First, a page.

Philips averred that the bid request identified "separate, prime construction disciplines" as "subgroups," but that these disciplines are really separate construction trades, which the Separations Act refers to as "branches," and that these individual disciplines are necessary to complete the "alteration" work. The work, Philips averred, will alter the pump station buildings as well as replace equipment located in the buildings. This unification of work under a single prime contractor, Philips contended, violates the Separations Act. Philips implied in the complaint that it requested the Authority to separate the work and to request bids on separate contracts, but counsel for the Authority refused to comply.

Based upon these facts, Philips requested the trial court to grant preliminary and permanent injunctive relief, preventing the Authority from opening bids and awarding a contract for the project, to void any contract the Authority might award to a single prime contractor, and to direct the Authority to request bids for each particular discipline addressed in the Separations Act.

On the same day it filed its complaint, Philips filed a petition for preliminary injunction, asserting the above facts and claiming that (1) such relief is necessary to maintain the status quo, and (2) any potential harm that might result to the Authority if the trial court granted a preliminary injunction was outweighed by the impact on Philips of a bidding and award process that violates the Separations Act. The pleading also states that "a formal bid protest has been filed with [the Authority]." (Reproduced Record (R.R.) at 9a.) The trial court entered an order on August 12, 2009, enjoining the Authority from opening any bids it had received and from awarding a contract. The trial court also scheduled a hearing for September 10, 2009, on whether the preliminary injunction should continue.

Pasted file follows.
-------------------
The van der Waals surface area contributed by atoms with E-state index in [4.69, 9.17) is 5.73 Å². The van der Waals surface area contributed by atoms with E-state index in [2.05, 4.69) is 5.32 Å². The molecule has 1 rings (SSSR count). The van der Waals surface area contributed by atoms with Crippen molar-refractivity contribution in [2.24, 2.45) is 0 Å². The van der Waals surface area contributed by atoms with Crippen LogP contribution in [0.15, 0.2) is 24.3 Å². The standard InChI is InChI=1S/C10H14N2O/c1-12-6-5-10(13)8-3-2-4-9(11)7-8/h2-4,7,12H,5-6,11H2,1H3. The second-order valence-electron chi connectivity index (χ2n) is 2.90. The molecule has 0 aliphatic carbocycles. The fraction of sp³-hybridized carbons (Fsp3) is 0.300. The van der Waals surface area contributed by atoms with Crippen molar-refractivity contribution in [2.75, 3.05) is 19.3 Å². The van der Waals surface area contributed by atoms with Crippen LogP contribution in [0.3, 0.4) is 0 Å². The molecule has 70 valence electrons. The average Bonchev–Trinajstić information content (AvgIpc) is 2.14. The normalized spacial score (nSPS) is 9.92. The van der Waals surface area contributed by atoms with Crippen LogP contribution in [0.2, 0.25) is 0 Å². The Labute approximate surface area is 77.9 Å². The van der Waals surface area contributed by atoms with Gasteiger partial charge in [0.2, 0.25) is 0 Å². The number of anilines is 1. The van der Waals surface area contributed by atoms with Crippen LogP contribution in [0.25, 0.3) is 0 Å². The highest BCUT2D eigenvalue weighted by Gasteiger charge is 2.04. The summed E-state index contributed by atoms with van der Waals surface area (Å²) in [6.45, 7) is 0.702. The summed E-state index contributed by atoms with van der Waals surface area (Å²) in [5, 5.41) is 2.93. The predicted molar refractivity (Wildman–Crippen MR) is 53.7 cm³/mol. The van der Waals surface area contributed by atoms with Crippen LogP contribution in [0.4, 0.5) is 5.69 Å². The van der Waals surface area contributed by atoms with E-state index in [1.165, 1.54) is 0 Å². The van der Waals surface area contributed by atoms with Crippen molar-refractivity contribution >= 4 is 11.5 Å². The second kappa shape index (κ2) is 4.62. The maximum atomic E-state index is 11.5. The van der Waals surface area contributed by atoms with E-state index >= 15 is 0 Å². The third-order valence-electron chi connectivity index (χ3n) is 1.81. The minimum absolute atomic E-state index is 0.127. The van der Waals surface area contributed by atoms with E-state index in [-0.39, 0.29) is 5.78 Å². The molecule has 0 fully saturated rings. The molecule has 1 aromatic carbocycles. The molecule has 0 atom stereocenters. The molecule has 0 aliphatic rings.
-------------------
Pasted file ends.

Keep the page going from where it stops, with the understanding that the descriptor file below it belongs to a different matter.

By order dated October 5, 2009, the trial court denied Philips's petition for preliminary injunction. The trial court, while tacitly agreeing with Philips that the contract work contemplated by the Authority fell within the ambit of the Separations Act, concluded that Philips was not entitled to a preliminary injunction. The trial court reasoned that Philips's failure to submit a bid meant that it was impossible to determine if Philips would have been a successful bidder and that, therefore, Philips could not quantify its damages. The trial court, while recognizing that Philips, through its complaint, was seeking to compel the Authority to comply with the Separations Act, relied upon this Court's decision in C.O. Falter Construction Company v. Towanda Municipal Authority, 614 A.2d 328 (Pa. Cmwlth. 1992), and concluded that Philips could not satisfy the standing requirements necessary to maintain its action based solely on the fact that Philips is neither a ...